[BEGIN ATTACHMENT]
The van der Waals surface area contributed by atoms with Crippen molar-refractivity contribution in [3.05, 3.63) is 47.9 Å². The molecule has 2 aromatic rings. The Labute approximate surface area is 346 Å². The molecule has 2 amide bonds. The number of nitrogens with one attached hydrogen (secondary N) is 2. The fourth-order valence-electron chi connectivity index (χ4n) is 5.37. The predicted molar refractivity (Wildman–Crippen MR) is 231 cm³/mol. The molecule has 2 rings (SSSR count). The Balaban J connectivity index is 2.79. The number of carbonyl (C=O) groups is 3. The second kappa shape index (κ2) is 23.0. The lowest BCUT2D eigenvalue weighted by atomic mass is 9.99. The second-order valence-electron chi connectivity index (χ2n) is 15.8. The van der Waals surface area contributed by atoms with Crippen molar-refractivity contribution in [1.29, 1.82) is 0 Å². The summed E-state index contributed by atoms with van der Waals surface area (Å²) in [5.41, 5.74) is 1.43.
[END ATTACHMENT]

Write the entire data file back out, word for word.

The van der Waals surface area contributed by atoms with Crippen molar-refractivity contribution in [3.05, 3.63) is 47.9 Å². The molecule has 2 aromatic rings. The Labute approximate surface area is 346 Å². The molecule has 2 amide bonds. The number of nitrogens with one attached hydrogen (secondary N) is 2. The fourth-order valence-electron chi connectivity index (χ4n) is 5.37. The predicted molar refractivity (Wildman–Crippen MR) is 231 cm³/mol. The molecule has 2 rings (SSSR count). The Balaban J connectivity index is 2.79. The number of carbonyl (C=O) groups is 3. The second kappa shape index (κ2) is 23.0. The lowest BCUT2D eigenvalue weighted by atomic mass is 9.99. The second-order valence-electron chi connectivity index (χ2n) is 15.8. The van der Waals surface area contributed by atoms with Crippen molar-refractivity contribution in [1.29, 1.82) is 0 Å². The summed E-state index contributed by atoms with van der Waals surface area (Å²) in [5.41, 5.74) is 1.43.